Jerusalem Quartet Blends Lightness and Charm with Breadth and Intensity

United StatesUnited States Haydn, Prokofiev, Beethoven: Jerusalem Quartet (Alexander Pavlovsky & Sergei Bresler [violins], Ori Kam [viola], Kyril Zlotnikov [cello]), Perelman Theater, Kimmel Center, Philadelphia, 31.10.2016. (BJ)

Haydn – String Quartet in D major, Op.64 No.5 Hob.III:63 ‘Lark’
Prokofiev – String Quartet No.1 in B minor Op.50
Beethoven – String Quartet in F major, Op.59 No.3 ‘Razumovsky’

Are there any mediocre string quartets at large in the world these days? Maybe there are some such lurking somewhere—but the Philadelphia Chamber Music Society treated its audience on this occasion to yet another in its roster of first-rate ensembles.

Both interpretatively and technically, the Jerusalem Quartet, founded in 1996, is a match for any of its contemporaries. Perhaps the first thing that strikes one in listening to these musicians is the richness of harmonic texture that rests on the foundation of Kyril Zlotnikov’s cello tone, which is at the same time rock solid and warmly expressive. And the other three members of the group measure up to the same lofty standard, with a gifted and authoritative first violinist in the person of Alexander Pavlovsky, and with Sergei Bresler and Ori Kam filling in the inner parts with polished and imaginative artistry.

Haydn’s delightful ‘Lark’ Quartet demonstrated from the start that these players command all the delicacy of touch needed in music so airy and charming—there was none of the heaviness of sonority that one might lazily think of as characteristically “Russian.” Nor was the first of Prokofiev’s two string quartets, which followed, delivered with excessive levels of its composer’s supposedly native soulfulness. It is, in any case, a somewhat untypical example of his style of writing, the slow finale in particular sounding less like Prokofiev than like a deeply introspective Alban Berg.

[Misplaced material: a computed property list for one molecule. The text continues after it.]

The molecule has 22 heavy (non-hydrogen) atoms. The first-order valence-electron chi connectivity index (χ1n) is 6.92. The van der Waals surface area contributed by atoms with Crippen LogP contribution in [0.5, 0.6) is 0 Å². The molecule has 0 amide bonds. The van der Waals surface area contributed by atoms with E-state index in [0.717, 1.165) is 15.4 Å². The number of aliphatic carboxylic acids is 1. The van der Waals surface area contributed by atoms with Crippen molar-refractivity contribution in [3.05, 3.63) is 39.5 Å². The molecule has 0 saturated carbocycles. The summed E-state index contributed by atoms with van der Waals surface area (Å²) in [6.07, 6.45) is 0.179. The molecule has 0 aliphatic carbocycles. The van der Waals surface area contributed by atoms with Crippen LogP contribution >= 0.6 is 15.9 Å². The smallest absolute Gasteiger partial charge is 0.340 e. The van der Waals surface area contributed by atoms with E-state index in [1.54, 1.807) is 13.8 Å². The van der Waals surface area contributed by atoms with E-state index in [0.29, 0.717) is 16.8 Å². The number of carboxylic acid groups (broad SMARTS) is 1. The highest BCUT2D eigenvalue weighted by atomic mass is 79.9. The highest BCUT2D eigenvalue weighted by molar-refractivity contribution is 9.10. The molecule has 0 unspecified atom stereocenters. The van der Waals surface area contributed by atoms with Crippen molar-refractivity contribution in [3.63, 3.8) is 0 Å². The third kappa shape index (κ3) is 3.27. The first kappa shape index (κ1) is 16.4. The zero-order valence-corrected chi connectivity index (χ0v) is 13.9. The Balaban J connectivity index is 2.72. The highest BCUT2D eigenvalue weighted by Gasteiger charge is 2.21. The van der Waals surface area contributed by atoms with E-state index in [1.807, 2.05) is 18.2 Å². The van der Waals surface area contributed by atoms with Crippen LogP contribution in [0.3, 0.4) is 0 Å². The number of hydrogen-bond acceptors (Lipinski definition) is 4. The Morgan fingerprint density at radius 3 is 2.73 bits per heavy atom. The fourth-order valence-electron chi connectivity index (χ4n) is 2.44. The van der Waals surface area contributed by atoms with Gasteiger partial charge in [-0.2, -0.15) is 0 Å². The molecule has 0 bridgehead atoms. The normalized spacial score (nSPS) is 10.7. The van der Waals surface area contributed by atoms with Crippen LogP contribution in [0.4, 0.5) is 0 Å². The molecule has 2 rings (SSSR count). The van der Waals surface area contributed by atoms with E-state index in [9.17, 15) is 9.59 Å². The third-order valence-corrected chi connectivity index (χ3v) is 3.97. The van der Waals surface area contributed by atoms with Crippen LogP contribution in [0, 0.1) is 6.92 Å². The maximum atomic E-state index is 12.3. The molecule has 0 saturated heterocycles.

After such soul-searching, Beethoven’s Op.59 No.1 came as an exhilarating breath of fresh air. Once again, the performers caught all of the music’s varied modes and moods to perfection, from the Olympian breadth of the opening Allegro through to the piquancy of the finale (with its indubitably Russian theme!), taking in a deliciously witty realization of the Allegretto’s fascinating scherzo/slow movement blend, and plumbing the consciously tragic import of the Adagio with due intensity.

Bernard Jacobson

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